(ADVANCED) – Cupping Protocols Update – a new protocol by SCI

I decided to write a little bit about more complex topics, and I will be marking them as ADVANCED.

It won’t be a surprise if I say that cupping coffee is my favourite part of the whole process. The best way to evaluate the taste, appreciate the variety of flavours coffees can provide, enjoy the nuances – cupping coffee is a meditation put into practice. Just you and the coffees, having a conversation. 

Beautiful!

Today Sustainable Coffee Institute released a new cupping protocol, and it is nice to take a look at it, and see what are the changes suggested by them. 

I will share here the protocol itself, as well as the podcast episode dedicated to the topic.

And, I almost forgot, if you haven’t seen it yet, check out the cupping form by SCI.

I really like Sustainable Coffee Institute, their goals and politics, they are focusing on something that I think is well worth our attention – how to make the coffee industry sustainable, at all levels, and to bring out attention to the producers. 

But now – to the topic itself. 

Why do we need cupping protocols?

Why do we need them? If we can just grind the coffee, pour the water and slurp?

Well, not really. 

At least if you want to be precise with what you are evaluating, you can’t simply go with the flow. Why not? Because if you want to taste the differences between the coffees, and not between brewing ratios and methods of preparation you need to prepare your samples accordingly. 

If you make one sample at the ratio 1:16 and another one at the ratio 1:18 , which means, for example, that for the first sample you used 15 grams of coffee and 240 grams of water, and for the second one – 15 grams of coffee and 270 grams of water – well, it will influence how you will evaluate the samples. But you are not evaluating the coffee anymore – you grade the way you prepared it. 

Cupping protocols give you guidelines to follow, to make the process less problematic and make sure the results are closer to the reality.

Why do we need one more cupping protocol?

There are plenty of them, really. Why do we need one more? 

Roasters have their own inner protocols and forms (check out mine here), CQI and SCA promote and update their own, Barista Hustle launched its own…

After studying the SCI cupping protocol, and listening to their podcast, I took out for myself what are the new ideas they are introducing, and what were the problems they were addressing, elaborating a new cupping protocol. 

We are roasting lighter now. And while SCA recommends us to use Agtron 63.0, the majority of the specialty coffee roasters roast lighter these days. So 63 doesn’t really reflect the reality of the specialty coffee we are drinking.

SCI suggests a range from 75, +5\-10 , slightly lighter. And they don’t only suggest a target and a range, when SCA gives you only a specific target, SCI made a research that actually says that specialty coffee tastes better at that range. (Do you agree?)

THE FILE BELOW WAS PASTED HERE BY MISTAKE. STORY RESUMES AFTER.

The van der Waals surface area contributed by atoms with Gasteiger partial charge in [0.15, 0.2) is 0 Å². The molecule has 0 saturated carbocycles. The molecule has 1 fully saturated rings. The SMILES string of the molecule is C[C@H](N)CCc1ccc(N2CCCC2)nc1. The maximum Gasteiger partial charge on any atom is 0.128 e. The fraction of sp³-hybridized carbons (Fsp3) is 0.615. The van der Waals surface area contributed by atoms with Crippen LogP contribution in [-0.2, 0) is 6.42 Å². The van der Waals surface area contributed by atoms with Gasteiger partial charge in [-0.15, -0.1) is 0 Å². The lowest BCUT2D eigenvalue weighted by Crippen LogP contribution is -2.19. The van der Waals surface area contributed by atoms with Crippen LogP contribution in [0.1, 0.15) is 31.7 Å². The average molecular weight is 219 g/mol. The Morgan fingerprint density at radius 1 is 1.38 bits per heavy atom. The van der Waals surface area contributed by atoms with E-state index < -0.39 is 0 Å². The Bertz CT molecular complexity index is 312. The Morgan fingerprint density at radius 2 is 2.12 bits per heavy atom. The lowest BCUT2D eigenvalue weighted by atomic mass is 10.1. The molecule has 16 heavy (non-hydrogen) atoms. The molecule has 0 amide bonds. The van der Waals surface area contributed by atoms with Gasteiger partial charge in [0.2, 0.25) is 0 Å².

The second adaptation is tightly connected to the roast color – it is brewing ratio

Why tightly connected?

Coffees that are roasted darker are easier to extract, so you actually need to use less coffee when cupping. When to achieve the same TDS with lighter roasted coffees, you need another brew ratio. 

SCA brew ratio for cupping is 8,25 grams of coffee to 150ml of water, which is roughly 1:18.18 For every gram of coffee you need 18,18 ml of water. 

SCI suggests a target ratio to be 1:17, and a range 1:16 – 1:18. 

Which gives us these numbers:

SCA – 8.25 grams of coffee – 149,985 ml of water

SCI – 8.25 grams of coffee – 140,25 grams of water.

Here I have my questions that I will ask out loud. SCI suggests that we need less water, around 10 grams less in an example that I am using here. Or, imagining that I am using my cupping glasses the numbers will be:

SCA – 15 grams of coffee – 272,7 ml of water

SCI – 15 grams of coffee – 255 grams of water.

What does it reflect for me? I have my doubts here. 

Why? 

First of all, I have a thing that I really don’t like underdeveloped and undeextraxted coffees, and using less water for the same amount of coffee can be a way to mitigate and hide underdevelopment, in my experience

There can be another way of thinking. 

Either SCI suggests that the majority of roasters (that they tried) have nailed the art of roasting lighter and still developing the coffees well. That’s why you need less water, because coffees are willingly giving out their taste. 

Or we are actually looking for acidity more than sweetness now, our paradigm changed (not sure about it).

So.. Here is something to think about, bring my questions to the cupping table, and find out.

P.S. And yes – always cup using the cupping form, if you are serious about training and understanding coffee better. Cupping form helps you to organize your sensory experience, focus your attention, and lead you through the cupping session giving you actual results. Don’t rely only on your memory or your brain, if you are cupping with a certain goal. 

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